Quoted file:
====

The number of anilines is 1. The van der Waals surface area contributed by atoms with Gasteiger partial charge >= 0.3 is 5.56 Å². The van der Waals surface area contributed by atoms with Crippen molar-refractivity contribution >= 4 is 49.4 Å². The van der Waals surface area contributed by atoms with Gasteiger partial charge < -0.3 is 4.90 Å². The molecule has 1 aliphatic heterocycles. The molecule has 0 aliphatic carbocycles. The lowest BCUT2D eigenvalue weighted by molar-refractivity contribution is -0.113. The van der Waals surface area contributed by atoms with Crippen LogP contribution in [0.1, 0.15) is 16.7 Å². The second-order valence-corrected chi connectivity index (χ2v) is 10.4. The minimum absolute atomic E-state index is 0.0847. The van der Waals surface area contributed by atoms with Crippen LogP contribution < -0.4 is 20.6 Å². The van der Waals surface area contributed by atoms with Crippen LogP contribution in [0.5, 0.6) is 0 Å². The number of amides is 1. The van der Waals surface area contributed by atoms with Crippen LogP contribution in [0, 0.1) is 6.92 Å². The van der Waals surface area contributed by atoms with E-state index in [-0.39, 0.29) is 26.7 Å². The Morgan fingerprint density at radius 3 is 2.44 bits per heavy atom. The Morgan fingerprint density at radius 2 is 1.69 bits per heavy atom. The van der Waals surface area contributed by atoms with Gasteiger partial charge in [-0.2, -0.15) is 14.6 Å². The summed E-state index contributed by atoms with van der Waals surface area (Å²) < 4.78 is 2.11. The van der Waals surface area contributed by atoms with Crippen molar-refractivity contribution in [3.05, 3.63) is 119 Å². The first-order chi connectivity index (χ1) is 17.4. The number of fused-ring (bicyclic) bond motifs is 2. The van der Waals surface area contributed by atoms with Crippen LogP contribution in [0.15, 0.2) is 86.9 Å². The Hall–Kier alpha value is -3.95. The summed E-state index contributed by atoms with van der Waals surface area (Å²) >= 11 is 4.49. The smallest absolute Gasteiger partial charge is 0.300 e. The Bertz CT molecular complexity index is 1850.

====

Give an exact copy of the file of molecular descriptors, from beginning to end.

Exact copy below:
The number of anilines is 1. The van der Waals surface area contributed by atoms with Gasteiger partial charge >= 0.3 is 5.56 Å². The van der Waals surface area contributed by atoms with Crippen molar-refractivity contribution >= 4 is 49.4 Å². The van der Waals surface area contributed by atoms with Gasteiger partial charge < -0.3 is 4.90 Å². The molecule has 1 aliphatic heterocycles. The molecule has 0 aliphatic carbocycles. The lowest BCUT2D eigenvalue weighted by molar-refractivity contribution is -0.113. The van der Waals surface area contributed by atoms with Crippen LogP contribution in [0.1, 0.15) is 16.7 Å². The second-order valence-corrected chi connectivity index (χ2v) is 10.4. The minimum absolute atomic E-state index is 0.0847. The van der Waals surface area contributed by atoms with Crippen LogP contribution < -0.4 is 20.6 Å². The van der Waals surface area contributed by atoms with Crippen LogP contribution in [0.5, 0.6) is 0 Å². The number of amides is 1. The van der Waals surface area contributed by atoms with Crippen LogP contribution in [0, 0.1) is 6.92 Å². The van der Waals surface area contributed by atoms with E-state index in [-0.39, 0.29) is 26.7 Å². The Morgan fingerprint density at radius 3 is 2.44 bits per heavy atom. The Morgan fingerprint density at radius 2 is 1.69 bits per heavy atom. The van der Waals surface area contributed by atoms with Gasteiger partial charge in [-0.2, -0.15) is 14.6 Å². The summed E-state index contributed by atoms with van der Waals surface area (Å²) < 4.78 is 2.11. The van der Waals surface area contributed by atoms with Crippen molar-refractivity contribution in [3.05, 3.63) is 119 Å². The first-order chi connectivity index (χ1) is 17.4. The number of fused-ring (bicyclic) bond motifs is 2. The van der Waals surface area contributed by atoms with Crippen LogP contribution in [0.15, 0.2) is 86.9 Å². The Hall–Kier alpha value is -3.95. The summed E-state index contributed by atoms with van der Waals surface area (Å²) >= 11 is 4.49. The smallest absolute Gasteiger partial charge is 0.300 e. The Bertz CT molecular complexity index is 1850.